Speciation by genetic conflict


Aim: to determine whether selfish chromosomes that kill sperm create reproductive isolation

How new species form is a major question in biology. Key to this is reproductive isolation- the factors that prevent two populations interbreeding. Traditionally, ecological differences between populations have been thought to create reproductive isolation. But recently, a new theory has arisen that conflict within the genome drives speciation.

Many species harbour selfish genetic elements that spread by manipulating reproduction. For example, some X chromosomes kill Y chromosome sperm, so all offspring inherit the driving X, and all offspring are female. These selfish elements create intense conflict over reproduction, as the driver evolves to drive more effectively, and the rest of the genome evolves mechanisms to stop it. This intragenomic conflict rapidly alters genes involved in making gametes in population that carry the selfish genetic elements.

One key prediction of conflictual speciation theory is that selfish genetic elements will be adapted to their local population, and will perform poorly in hybrids. When a driver enters a naïve population with no defences against drive, the drive is expected to attack too strongly, sterilising hybrids. So drive will not be able to spread between species. However, it is possible that this is wrong, and instead drivers will spread rapidly through naïve populations and species, potentially homogenising them.

In this project you will investigate how selfish meiotic drivers interact with hybridisation. We will use a suite of meiotic drive systems in various Drosophila species. We will first cross each species to closely related species to establish which can hybridise. We will then repeat the crosses with individuals bearing meiotic drive chromosomes. Can drivers spread rapidly through naïve species, having a homogenising effect? Or will the cost of drivers kill or sterilise drive-bearing hybrids?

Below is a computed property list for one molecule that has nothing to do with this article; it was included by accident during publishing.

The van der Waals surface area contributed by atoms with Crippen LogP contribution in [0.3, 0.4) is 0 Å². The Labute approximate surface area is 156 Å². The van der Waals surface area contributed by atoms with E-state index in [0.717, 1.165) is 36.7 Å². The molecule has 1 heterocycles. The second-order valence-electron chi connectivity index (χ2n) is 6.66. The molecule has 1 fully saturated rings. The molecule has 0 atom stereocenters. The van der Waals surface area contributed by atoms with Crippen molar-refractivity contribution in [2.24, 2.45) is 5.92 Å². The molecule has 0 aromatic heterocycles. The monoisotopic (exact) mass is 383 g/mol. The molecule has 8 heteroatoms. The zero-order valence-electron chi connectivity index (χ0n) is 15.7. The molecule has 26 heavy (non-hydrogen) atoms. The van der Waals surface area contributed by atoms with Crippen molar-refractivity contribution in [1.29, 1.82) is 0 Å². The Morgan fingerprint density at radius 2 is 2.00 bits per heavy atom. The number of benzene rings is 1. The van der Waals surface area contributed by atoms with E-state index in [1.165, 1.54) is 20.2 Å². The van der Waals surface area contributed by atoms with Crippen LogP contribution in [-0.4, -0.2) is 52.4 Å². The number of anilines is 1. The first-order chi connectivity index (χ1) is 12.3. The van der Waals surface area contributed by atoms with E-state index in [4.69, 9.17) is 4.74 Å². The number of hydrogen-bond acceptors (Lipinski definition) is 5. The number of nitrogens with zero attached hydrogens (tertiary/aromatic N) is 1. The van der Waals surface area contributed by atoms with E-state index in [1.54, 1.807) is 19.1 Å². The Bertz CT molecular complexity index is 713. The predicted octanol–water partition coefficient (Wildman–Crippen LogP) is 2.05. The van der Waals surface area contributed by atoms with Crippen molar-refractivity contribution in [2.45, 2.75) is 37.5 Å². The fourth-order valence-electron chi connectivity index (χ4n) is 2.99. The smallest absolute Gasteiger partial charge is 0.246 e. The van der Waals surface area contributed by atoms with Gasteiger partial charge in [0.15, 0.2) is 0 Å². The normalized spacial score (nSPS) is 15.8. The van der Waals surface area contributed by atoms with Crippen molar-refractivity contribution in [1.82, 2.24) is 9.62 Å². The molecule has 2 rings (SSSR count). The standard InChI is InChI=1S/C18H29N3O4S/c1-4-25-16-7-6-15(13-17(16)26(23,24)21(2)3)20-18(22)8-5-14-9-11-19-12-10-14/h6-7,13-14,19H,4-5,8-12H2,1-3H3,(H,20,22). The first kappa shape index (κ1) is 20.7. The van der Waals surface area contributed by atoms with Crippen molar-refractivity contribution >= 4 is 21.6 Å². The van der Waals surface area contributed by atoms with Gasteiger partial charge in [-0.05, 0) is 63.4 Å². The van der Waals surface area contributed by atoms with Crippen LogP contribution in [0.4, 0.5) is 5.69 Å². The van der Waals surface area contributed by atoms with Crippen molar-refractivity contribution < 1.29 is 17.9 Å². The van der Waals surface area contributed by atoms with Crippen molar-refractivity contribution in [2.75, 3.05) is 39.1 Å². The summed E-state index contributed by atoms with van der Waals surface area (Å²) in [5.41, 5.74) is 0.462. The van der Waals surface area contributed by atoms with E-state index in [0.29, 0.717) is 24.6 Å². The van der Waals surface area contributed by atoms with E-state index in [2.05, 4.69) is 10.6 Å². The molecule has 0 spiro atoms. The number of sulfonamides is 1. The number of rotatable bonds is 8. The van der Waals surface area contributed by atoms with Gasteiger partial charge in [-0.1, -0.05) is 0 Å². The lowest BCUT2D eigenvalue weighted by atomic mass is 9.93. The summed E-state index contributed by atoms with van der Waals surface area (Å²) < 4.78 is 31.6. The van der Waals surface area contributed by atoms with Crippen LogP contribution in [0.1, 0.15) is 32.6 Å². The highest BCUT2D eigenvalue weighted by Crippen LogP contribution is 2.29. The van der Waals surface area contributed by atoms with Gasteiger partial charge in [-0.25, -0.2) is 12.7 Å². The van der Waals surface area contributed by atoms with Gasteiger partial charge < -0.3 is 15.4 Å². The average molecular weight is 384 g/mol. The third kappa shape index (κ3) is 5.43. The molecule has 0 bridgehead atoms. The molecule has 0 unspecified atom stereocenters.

Notes and details of how to apply are available here: https://accedtp.ac.uk/acce-dtp-phd-opportunities-at-university-of-liverpool/

All applicants to ACCE must complete the ACCE personal statement proforma. This is instead of a normal personal/supporting statement/cover letter. The proforma is designed to standardise this part of the application to minimise the difference between those who are given support and those who are not.

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Open to students worldwide

Funding information

Funded studentship

NERC ACCE DTP in Ecology and Evolution, programme starts October 2023.
UKRI provide the following funding for 3.5 years:
• Stipend (2022/23 UKRI rate £17,668)
• Tuition Fees at UK fee rate (2022/23 rate £4,596)
• Research support and training grant (RTSG)
Note - UKRI funding only covers UK (Home) fees (£4,596 at 2022/23 rate). A limited number of international fee bursaries will be awarded on a competitive basis. However, if selected International and EU fee rate candidates may need to cover the remaining amount of tuition fees by securing additional funding. International fees for 2022/23 entry were £25,950 (full time) per annum.



Price, Verspoor, and Wedell N. 2019 Ancient gene drives: an evolutionary paradox. Proc. R. Soc. B 286: 20192267
Verspoor, Smith, Mannion, Hurst, and Price. 2018 Strong hybrid male incompatibilities impede the spread of a selfish chromosome between populations of a fly." Evolution Letters 2: 169-179
Tom AR Price, Nikolai Windbichler, Robert L Unckless, Andreas Sutter, Jan‐Niklas Runge, Perran A Ross, Andrew Pomiankowski, Nicole L Nuckolls, Catherine Montchamp‐Moreau, Nicole Mideo, Oliver Y Martin, Andri Manser, Mathieu Legros, Amanda M Larracuente, Luke Holman, John Godwin, Neil Gemmell, Cécile Courret, Anna Buchman, Luke G Barrett, Anna K Lindholm. 2016 The ecology and evolutionary dynamics of meiotic drive. Trends in Ecology & Evolution 31: 315-326
M.N. Brien, J. Enciso Romero, A.J. Parnell, P.A. Salazar, C. Morochz, D. Chala, H.E. Bainbridge, T. Zinn, E.V. Curran, N.J. Nadeau 2018 Phenotypic variation in Heliconius erato crosses shows iridescent structural colour is sex-linked and controlled by multiple genes. Interface Focus 9: 20180047.